Teaching of Reading in Foundation and Year 1: Little Wandle Books  

Reception and Year 1 children have 3 reading sessions a week, following the Little Wandle reading programme. Weekly, teachers in Reception and KS1 will group children and allocate a book for the week. Teachers will use the allocated Little Wandle grid to map their children and the allocated books. Teachers will take guidance from the regular assessments to which books children should be reading. After 3 reading sessions, the book will go home on Friday for a ‘show off’ read, the book will be returned by parents on the Monday morning.  


Teaching of Reading Year 2 and KS2: Big Cat Books 

By the end of year 1, most children will have graduated from phonics and will move from Little Wandle Phonics Books to Big Cat Books. These progressive books are available in the turquoise, purple, gold, white and lime, copper, topaz, ruby, emerald, sapphire, diamond, pearl bands Children that need extra support within reading will become a daily reader in class to ensure they are making as much progress as possible. Children will take these books home to read to parents. Assessments will take place at the end of each half term, ensuring children’s reading ability are matched carefully to their book.  


Teaching of Reading Year 2 and KS2  

Complete Comprehension 

To support the teaching of reading we also use Complete Comprehension for years 2, 3, 4, 5 and 6. Each child that has graduated phonics will complete a mixture of adult-led and independent sessions, four sessions a week. This scheme focusing on the key comprehension skills: word meaning, retrieval, summarising, inference, prediction, relationship, word choice and comparison.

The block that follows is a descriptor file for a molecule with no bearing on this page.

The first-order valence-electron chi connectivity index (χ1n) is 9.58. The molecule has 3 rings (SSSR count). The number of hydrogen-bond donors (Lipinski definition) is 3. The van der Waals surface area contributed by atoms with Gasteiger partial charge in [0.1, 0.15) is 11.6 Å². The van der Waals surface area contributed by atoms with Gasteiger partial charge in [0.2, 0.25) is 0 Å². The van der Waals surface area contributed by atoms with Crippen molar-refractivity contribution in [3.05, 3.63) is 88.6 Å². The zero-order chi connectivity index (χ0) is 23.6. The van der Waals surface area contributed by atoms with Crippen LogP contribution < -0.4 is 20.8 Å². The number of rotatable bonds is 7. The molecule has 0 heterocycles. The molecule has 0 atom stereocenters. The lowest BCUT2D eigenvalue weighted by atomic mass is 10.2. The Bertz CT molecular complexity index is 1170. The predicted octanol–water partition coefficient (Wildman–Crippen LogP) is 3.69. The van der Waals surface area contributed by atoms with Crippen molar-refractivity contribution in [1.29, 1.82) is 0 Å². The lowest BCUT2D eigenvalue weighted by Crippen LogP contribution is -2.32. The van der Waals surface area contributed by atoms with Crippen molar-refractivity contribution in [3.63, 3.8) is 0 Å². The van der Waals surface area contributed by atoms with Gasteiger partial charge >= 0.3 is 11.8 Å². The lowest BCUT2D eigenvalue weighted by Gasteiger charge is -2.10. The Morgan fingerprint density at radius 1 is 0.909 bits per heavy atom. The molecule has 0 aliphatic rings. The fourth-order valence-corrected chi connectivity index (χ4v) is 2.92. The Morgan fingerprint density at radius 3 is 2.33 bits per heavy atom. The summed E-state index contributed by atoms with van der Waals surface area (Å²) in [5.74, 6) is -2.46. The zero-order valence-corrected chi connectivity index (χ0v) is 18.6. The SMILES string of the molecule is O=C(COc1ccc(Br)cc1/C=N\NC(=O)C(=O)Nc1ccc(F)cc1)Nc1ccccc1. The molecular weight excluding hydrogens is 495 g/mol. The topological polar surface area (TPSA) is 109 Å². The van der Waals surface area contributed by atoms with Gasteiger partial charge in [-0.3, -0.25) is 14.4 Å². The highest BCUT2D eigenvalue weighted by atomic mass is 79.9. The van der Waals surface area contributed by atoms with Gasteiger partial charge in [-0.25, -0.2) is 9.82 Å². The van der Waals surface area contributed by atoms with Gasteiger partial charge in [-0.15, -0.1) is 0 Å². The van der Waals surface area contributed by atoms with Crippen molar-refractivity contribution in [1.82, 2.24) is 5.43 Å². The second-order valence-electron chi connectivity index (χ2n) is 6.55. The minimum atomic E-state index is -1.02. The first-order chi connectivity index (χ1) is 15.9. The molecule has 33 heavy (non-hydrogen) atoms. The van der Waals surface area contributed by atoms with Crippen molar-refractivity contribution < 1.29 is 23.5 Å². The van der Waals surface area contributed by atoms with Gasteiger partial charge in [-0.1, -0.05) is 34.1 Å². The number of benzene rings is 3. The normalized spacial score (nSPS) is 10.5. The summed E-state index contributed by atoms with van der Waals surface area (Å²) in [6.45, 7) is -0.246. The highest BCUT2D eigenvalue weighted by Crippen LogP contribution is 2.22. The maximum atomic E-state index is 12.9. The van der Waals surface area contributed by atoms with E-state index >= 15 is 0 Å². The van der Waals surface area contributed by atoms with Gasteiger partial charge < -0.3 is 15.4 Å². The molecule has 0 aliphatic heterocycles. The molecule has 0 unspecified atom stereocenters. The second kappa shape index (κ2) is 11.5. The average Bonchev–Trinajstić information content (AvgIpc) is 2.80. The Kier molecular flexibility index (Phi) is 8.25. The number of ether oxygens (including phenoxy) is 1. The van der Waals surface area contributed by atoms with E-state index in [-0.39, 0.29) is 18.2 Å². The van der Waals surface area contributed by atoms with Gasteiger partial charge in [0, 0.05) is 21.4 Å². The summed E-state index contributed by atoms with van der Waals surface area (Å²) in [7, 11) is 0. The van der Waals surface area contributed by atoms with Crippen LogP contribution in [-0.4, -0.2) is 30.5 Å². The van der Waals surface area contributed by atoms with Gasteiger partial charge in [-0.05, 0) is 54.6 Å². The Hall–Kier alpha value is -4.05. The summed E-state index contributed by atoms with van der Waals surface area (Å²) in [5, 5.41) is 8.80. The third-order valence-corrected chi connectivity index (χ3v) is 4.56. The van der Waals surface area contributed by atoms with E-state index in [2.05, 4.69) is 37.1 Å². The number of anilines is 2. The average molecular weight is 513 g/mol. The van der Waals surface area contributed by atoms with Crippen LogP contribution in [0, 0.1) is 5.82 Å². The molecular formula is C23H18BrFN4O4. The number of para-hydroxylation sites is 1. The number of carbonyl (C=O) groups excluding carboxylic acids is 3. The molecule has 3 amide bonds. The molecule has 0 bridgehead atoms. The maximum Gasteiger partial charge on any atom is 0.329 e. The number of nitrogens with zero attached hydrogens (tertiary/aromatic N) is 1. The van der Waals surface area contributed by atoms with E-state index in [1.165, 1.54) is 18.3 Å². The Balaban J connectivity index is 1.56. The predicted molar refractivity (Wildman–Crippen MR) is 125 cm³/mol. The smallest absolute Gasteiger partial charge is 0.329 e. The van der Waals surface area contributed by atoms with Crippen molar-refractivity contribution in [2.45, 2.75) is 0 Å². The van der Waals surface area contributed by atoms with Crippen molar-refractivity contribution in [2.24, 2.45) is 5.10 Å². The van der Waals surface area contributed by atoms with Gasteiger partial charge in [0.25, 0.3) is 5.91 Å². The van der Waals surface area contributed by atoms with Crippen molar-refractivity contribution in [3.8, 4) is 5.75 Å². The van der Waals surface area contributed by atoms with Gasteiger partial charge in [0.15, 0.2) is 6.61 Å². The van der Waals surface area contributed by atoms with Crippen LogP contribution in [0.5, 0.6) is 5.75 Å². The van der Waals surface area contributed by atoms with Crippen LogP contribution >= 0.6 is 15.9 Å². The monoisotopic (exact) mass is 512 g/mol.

Session 1: Whole class read – control the game. Each child takes in turn to read. This gives the children an opportunity to understand a new text.  

Session 2: Whole class read – control the game. Each child takes in turn to read. This gives the children an opportunity to revisit the text. The teacher will ask comprehension questions as the children are reading.  

Session 3: Children will be given some independent time to read the text. Teachers will present the model questions to the children, as a class the questions will be answered. Modelling by the teacher, how to find the answers.  

Session 4: Children will answer the independent questions.  


Great books build the imagination. The more we read aloud expressively, and the more children can savour, discuss and reinterpret literature through the arts, the more memorable the characters, places and events become, building an inner world. A child who is read to will have an inner kingdom of unicorns, talking spiders and a knife that cuts into other worlds. The mind is like a ‘tardis’; it may seem small but inside there are many mansions. Each great book develops the imagination and equips the reader with language. (Pie Corbett, 2020) 


At St. David’s whole class reading takes place at the end of every day, for 20 mins when the class teacher reads a high-quality text to the class 

Thought-provoking texts have been carefully planned for each class, each half term. The purpose of these texts are that they are pitched HIGHER than your child's reading level and that your child would not be able to access them efficiently unless a staff member was reading it to them.